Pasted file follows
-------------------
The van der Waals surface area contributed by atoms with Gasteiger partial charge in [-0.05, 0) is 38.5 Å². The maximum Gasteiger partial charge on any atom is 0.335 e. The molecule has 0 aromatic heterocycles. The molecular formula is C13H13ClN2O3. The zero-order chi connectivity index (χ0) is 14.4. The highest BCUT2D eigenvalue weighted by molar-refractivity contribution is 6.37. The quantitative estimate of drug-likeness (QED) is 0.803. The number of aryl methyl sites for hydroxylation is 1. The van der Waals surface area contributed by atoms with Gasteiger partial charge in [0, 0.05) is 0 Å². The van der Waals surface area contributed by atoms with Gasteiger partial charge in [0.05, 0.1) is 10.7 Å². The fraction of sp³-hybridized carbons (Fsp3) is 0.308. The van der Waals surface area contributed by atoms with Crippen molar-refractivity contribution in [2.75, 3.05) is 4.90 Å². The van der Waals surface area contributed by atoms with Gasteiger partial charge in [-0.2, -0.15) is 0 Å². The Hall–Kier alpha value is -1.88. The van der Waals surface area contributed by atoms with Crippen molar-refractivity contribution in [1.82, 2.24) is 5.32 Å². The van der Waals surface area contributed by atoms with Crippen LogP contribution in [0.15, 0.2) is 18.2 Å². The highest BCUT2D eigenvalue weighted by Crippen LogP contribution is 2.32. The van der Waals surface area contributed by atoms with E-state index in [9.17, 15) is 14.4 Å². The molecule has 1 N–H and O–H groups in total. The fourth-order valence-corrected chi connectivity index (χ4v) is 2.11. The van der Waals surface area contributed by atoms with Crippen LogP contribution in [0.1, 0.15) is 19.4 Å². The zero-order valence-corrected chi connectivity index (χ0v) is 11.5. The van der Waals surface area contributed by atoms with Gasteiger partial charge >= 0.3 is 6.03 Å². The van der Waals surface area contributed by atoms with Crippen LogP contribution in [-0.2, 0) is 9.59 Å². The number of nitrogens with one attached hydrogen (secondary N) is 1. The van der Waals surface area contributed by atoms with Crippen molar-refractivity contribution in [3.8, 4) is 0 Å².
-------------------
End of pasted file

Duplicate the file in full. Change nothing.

The van der Waals surface area contributed by atoms with Gasteiger partial charge in [-0.05, 0) is 38.5 Å². The maximum Gasteiger partial charge on any atom is 0.335 e. The molecule has 0 aromatic heterocycles. The molecular formula is C13H13ClN2O3. The zero-order chi connectivity index (χ0) is 14.4. The highest BCUT2D eigenvalue weighted by molar-refractivity contribution is 6.37. The quantitative estimate of drug-likeness (QED) is 0.803. The number of aryl methyl sites for hydroxylation is 1. The van der Waals surface area contributed by atoms with Gasteiger partial charge in [0, 0.05) is 0 Å². The van der Waals surface area contributed by atoms with Gasteiger partial charge in [0.05, 0.1) is 10.7 Å². The fraction of sp³-hybridized carbons (Fsp3) is 0.308. The van der Waals surface area contributed by atoms with Crippen molar-refractivity contribution in [2.75, 3.05) is 4.90 Å². The van der Waals surface area contributed by atoms with Gasteiger partial charge in [-0.2, -0.15) is 0 Å². The Hall–Kier alpha value is -1.88. The van der Waals surface area contributed by atoms with Crippen molar-refractivity contribution in [1.82, 2.24) is 5.32 Å². The van der Waals surface area contributed by atoms with Crippen LogP contribution in [0.15, 0.2) is 18.2 Å². The highest BCUT2D eigenvalue weighted by Crippen LogP contribution is 2.32. The van der Waals surface area contributed by atoms with E-state index in [9.17, 15) is 14.4 Å². The molecule has 1 N–H and O–H groups in total. The fourth-order valence-corrected chi connectivity index (χ4v) is 2.11. The van der Waals surface area contributed by atoms with Crippen LogP contribution in [0.1, 0.15) is 19.4 Å². The zero-order valence-corrected chi connectivity index (χ0v) is 11.5. The van der Waals surface area contributed by atoms with Gasteiger partial charge >= 0.3 is 6.03 Å². The van der Waals surface area contributed by atoms with Crippen LogP contribution in [-0.2, 0) is 9.59 Å². The number of nitrogens with one attached hydrogen (secondary N) is 1. The van der Waals surface area contributed by atoms with Crippen molar-refractivity contribution in [3.8, 4) is 0 Å².